pharyngeal clefts

are ectodermally-lined grooves on the outside of the embryonic pharynx. Only the first cleft is important - it develops into the external auditory meatus of the ear and provides the outer epithelium of the tympanic membrane. It used to be believed that the remaining clefts were ‘submerged' beneath overgrowing folds and then disappeared, but more recent work shows that the clefts simply ‘fill out' by proliferation of the underlying mesoderm.

 Derivatives of the pharyngeal pouches and clefts

horizontal rule

The Tables below summarise the derivatives of the pharyngeal arches and clefts:




middle ear cavity, endodermal aspect of tympanic membrane, pharyngotympanic tube


palatine tonsil


inferior parathyroid gland, thymus

4 & 5

superior parathyroid gland, parafollicular cells of thyroid gland





external auditory meatus, ectodermal aspect of tympanic membrane

2 - 4

cervical sinus?


You have probably noticed that the tongue has a complex nerve supply - 5 different cranial nerves are involved. It is however possible to make sense of this by learning about the embryological origin of the tongue.

Note that the tongue develops in the floor of the pharynx in relation to the ventral ends of the pharyngeal arches.

Most of the musculature of the tongue is derived from myoblasts which migrate in from the first four somites - the occipital somites. The only exception is palatoglossus, which develops from mesoderm in the facial region. The occipital myoblasts bring with them their nerve supply: the hypoglossal nerve (cranial nerve 12). The course of the hypoglossal nerve as it loops down and around the great arteries of the neck before turning up into the tongue reminds us of the migration made by the myoblasts.

The body of the tongue is formed by the fusion of several mesodermal swellings, and the nerve supply to the endodermal epithelium which covers them is derived from the neighbouring pharyngeal arches.

In addition to the general sensations of touch, pain, pressure and temperature we must also take into account the special sense of taste.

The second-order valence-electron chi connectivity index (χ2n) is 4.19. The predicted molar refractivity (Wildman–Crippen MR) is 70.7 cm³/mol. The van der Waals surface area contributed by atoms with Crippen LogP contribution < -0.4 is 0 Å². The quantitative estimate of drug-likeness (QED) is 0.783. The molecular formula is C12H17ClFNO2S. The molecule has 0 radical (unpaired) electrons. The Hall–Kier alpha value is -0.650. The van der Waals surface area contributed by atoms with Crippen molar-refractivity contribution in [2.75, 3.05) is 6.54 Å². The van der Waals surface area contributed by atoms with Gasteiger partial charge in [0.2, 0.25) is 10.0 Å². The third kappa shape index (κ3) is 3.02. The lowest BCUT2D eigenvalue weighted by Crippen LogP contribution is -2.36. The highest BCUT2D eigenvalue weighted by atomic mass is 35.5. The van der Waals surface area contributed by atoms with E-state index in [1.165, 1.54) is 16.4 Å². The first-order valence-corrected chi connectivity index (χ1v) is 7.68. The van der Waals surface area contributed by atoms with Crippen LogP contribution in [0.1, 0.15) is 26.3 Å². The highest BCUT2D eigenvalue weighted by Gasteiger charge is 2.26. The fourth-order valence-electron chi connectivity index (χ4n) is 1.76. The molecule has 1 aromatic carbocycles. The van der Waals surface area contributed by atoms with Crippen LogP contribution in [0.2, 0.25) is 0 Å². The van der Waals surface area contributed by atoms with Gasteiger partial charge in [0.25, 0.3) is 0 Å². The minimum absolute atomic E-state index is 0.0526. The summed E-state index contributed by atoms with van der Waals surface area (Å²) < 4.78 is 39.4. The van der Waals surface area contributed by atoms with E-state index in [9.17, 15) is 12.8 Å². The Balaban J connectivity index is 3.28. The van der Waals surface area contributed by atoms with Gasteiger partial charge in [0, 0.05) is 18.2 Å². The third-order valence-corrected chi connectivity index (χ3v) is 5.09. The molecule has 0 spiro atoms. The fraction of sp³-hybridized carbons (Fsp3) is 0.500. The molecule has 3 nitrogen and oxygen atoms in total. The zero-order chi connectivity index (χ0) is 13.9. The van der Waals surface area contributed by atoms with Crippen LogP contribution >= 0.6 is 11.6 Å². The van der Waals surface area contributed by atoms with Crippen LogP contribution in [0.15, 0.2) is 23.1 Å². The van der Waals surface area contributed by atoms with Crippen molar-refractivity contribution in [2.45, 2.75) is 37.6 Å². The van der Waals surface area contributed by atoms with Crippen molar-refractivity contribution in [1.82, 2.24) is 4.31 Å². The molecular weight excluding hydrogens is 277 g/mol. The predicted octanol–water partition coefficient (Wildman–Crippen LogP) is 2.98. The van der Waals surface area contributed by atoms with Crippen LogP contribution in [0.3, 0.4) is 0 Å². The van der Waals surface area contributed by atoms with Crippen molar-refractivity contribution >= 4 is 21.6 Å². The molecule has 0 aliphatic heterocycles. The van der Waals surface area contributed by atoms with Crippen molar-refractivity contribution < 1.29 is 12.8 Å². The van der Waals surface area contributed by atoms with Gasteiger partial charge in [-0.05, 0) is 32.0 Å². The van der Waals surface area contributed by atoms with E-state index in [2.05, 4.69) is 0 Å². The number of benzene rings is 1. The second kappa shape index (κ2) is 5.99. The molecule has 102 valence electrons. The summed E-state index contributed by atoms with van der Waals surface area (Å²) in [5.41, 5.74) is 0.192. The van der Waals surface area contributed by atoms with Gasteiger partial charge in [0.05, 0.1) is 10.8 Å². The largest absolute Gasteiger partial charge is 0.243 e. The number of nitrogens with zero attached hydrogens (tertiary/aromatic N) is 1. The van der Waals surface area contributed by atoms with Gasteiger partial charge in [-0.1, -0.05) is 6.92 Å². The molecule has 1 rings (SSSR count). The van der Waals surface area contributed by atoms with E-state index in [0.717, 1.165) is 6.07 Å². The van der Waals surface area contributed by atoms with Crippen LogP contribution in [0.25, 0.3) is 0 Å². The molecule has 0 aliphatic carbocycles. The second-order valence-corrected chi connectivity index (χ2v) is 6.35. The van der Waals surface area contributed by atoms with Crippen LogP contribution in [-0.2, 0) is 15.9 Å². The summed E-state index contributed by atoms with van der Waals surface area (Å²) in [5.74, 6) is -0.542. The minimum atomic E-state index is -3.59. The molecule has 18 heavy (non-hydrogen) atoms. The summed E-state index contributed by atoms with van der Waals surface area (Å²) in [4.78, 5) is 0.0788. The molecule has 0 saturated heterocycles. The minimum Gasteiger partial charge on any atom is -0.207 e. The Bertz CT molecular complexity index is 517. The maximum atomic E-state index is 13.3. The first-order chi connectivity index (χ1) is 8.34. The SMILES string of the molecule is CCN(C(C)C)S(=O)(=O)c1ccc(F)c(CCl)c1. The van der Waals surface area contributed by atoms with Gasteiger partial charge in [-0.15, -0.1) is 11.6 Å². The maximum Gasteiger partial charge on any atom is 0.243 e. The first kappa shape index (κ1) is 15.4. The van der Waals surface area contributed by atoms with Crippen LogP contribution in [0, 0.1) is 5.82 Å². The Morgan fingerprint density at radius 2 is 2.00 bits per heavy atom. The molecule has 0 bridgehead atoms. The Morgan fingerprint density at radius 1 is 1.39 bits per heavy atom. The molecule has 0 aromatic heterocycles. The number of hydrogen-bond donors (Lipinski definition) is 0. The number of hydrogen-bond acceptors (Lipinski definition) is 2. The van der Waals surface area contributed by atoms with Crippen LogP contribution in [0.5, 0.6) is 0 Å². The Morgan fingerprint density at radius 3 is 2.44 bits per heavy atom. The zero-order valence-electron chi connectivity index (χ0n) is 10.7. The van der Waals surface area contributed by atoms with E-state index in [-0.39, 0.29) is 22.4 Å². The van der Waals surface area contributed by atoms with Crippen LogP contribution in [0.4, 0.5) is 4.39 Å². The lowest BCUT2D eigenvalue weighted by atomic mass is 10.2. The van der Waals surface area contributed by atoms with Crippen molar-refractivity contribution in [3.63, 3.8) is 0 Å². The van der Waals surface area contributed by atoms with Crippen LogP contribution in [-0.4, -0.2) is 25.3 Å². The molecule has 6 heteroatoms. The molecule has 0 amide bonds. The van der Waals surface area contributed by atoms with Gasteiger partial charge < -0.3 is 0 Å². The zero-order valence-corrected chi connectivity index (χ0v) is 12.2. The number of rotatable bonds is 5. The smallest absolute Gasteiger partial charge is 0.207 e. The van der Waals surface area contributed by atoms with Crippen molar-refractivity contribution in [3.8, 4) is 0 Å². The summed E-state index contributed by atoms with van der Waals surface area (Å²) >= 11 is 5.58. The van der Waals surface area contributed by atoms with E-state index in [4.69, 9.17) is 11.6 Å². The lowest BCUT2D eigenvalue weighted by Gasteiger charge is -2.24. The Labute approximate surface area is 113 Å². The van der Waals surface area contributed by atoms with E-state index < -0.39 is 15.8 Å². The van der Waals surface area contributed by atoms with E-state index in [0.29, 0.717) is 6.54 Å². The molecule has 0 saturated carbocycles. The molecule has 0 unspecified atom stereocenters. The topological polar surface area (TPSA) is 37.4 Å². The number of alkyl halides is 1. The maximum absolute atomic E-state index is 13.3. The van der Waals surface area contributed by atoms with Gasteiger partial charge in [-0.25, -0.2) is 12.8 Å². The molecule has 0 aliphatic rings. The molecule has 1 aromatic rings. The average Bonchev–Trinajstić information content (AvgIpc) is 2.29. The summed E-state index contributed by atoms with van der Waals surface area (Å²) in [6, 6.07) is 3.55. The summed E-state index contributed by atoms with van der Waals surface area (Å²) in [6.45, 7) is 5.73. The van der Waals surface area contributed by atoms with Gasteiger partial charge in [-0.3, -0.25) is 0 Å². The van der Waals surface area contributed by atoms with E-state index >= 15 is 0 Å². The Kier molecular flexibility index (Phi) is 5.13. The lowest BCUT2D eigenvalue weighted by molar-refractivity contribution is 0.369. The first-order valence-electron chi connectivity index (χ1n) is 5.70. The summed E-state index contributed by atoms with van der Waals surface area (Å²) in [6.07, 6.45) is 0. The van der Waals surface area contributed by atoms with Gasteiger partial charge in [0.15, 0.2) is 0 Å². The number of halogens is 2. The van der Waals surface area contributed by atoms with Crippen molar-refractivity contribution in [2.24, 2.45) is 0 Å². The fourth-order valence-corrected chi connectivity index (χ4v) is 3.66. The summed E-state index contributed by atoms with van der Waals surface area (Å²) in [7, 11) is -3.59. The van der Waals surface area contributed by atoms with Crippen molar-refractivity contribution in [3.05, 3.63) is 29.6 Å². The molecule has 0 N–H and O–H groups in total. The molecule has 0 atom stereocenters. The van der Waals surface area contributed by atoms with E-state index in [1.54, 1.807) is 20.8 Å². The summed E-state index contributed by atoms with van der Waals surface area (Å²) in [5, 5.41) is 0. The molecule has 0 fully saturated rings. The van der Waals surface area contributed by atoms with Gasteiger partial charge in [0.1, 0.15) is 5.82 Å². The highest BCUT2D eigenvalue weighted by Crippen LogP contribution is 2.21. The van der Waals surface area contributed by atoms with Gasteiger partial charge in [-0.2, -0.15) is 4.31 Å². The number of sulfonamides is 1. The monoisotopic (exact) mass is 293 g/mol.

As you study development of the tongue, notice how the thyroid gland originates from the endoderm near the centre of the tongue, and then begins a long migration down into the neck region. It remains linked with the tongue for a while by a duct - the thyroglossal duct - but normally this connection disappears by the end of the embryonic period, leaving only a small depression (foramen caecum) in the surface of the tongue.

abnormal migration

Whenever you hear about sequences of development that involve the migration of cells or structures, bear in mind the possibility that this migration may go wrong, with cells going too far, or stopping short of the correct destination, or migrating to one side or another of the correct path. Read in your textbooks about the abnormalities of this type affecting the thyroid, parathyroid, and thymus glands.

horizontal rule

Questions on the pharyngeal arches:

  1. What names are given to the main subdivisions of the first pharyngeal arch?

  2. In relation to which pharyngeal arches does the ear develop?

  3. Initially, the entrance into the mouth is closed by the buccopharyngeal membrane. This marks the transition from the ectodermal stomodeum to the endodermal foregut. Thus, which parts of the definitive mouth have: a) an ectodermal origin? b) an endodermal origin?

  4. Describe normal development of the mandible. Is it formed by endochondral ossification or intramembranous ossification?

  5. Explain why the muscles acting on the ossicles of the ear have different nerve supplies.

  6. What is meant by the first arch syndrome?

  7. Why is the second pharyngeal arch sometimes called the hyoid arch?

  8. Which branch of the vagus nerve supply the developing larynx? Is there anything unusual about the course taken by these nerves?

  9. What is the embryological origin of the tympanic membrane (eardrum)?

  10. What happens to pharyngeal clefts 1 - 4?

  11. Which migrate further during development - the superior parathyroid glands or the inferior parathyroid glands?

  12. List the cranial nerves supplying the tongue. What is the embryological explanation for these supplies?

  13. How do the palatine tonsils develop?

  14. What is a branchial cyst? How can it be distinguished from a thyroglossal cyst?

  15. What is a lingual thyroid?

  16. When does the tongue become mobile?

horizontal rule

Home Descriptive Contemporary Body systems Birth defects